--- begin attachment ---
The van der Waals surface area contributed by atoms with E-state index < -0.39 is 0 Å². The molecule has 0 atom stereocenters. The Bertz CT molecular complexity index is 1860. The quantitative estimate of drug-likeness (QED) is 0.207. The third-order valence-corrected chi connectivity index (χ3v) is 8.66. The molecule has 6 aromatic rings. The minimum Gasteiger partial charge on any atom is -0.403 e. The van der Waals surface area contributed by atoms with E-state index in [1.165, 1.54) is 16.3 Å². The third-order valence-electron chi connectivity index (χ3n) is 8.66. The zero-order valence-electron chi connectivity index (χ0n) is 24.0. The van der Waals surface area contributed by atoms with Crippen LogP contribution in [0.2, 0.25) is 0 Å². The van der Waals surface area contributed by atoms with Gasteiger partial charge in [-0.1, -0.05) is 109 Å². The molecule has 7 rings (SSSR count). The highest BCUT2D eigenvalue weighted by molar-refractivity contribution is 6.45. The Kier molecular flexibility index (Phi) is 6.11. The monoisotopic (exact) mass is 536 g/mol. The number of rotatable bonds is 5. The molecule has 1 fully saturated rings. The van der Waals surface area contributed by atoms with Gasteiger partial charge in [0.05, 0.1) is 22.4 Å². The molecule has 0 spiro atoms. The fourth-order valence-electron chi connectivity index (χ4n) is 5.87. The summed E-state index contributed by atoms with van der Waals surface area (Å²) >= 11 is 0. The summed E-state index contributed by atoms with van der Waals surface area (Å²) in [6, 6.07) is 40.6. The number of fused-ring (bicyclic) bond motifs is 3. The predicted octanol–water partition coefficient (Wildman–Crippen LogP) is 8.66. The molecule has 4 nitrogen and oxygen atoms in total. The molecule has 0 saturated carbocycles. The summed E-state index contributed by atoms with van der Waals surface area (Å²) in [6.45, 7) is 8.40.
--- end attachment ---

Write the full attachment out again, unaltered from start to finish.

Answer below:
The van der Waals surface area contributed by atoms with E-state index < -0.39 is 0 Å². The molecule has 0 atom stereocenters. The Bertz CT molecular complexity index is 1860. The quantitative estimate of drug-likeness (QED) is 0.207. The third-order valence-corrected chi connectivity index (χ3v) is 8.66. The molecule has 6 aromatic rings. The minimum Gasteiger partial charge on any atom is -0.403 e. The van der Waals surface area contributed by atoms with E-state index in [1.165, 1.54) is 16.3 Å². The third-order valence-electron chi connectivity index (χ3n) is 8.66. The zero-order valence-electron chi connectivity index (χ0n) is 24.0. The van der Waals surface area contributed by atoms with Crippen LogP contribution in [0.2, 0.25) is 0 Å². The van der Waals surface area contributed by atoms with Gasteiger partial charge in [-0.1, -0.05) is 109 Å². The molecule has 7 rings (SSSR count). The highest BCUT2D eigenvalue weighted by molar-refractivity contribution is 6.45. The Kier molecular flexibility index (Phi) is 6.11. The monoisotopic (exact) mass is 536 g/mol. The number of rotatable bonds is 5. The molecule has 1 fully saturated rings. The van der Waals surface area contributed by atoms with Gasteiger partial charge in [0.05, 0.1) is 22.4 Å². The molecule has 0 spiro atoms. The fourth-order valence-electron chi connectivity index (χ4n) is 5.87. The summed E-state index contributed by atoms with van der Waals surface area (Å²) >= 11 is 0. The summed E-state index contributed by atoms with van der Waals surface area (Å²) in [6, 6.07) is 40.6. The number of fused-ring (bicyclic) bond motifs is 3. The predicted octanol–water partition coefficient (Wildman–Crippen LogP) is 8.66. The molecule has 4 nitrogen and oxygen atoms in total. The molecule has 0 saturated carbocycles. The summed E-state index contributed by atoms with van der Waals surface area (Å²) in [6.45, 7) is 8.40.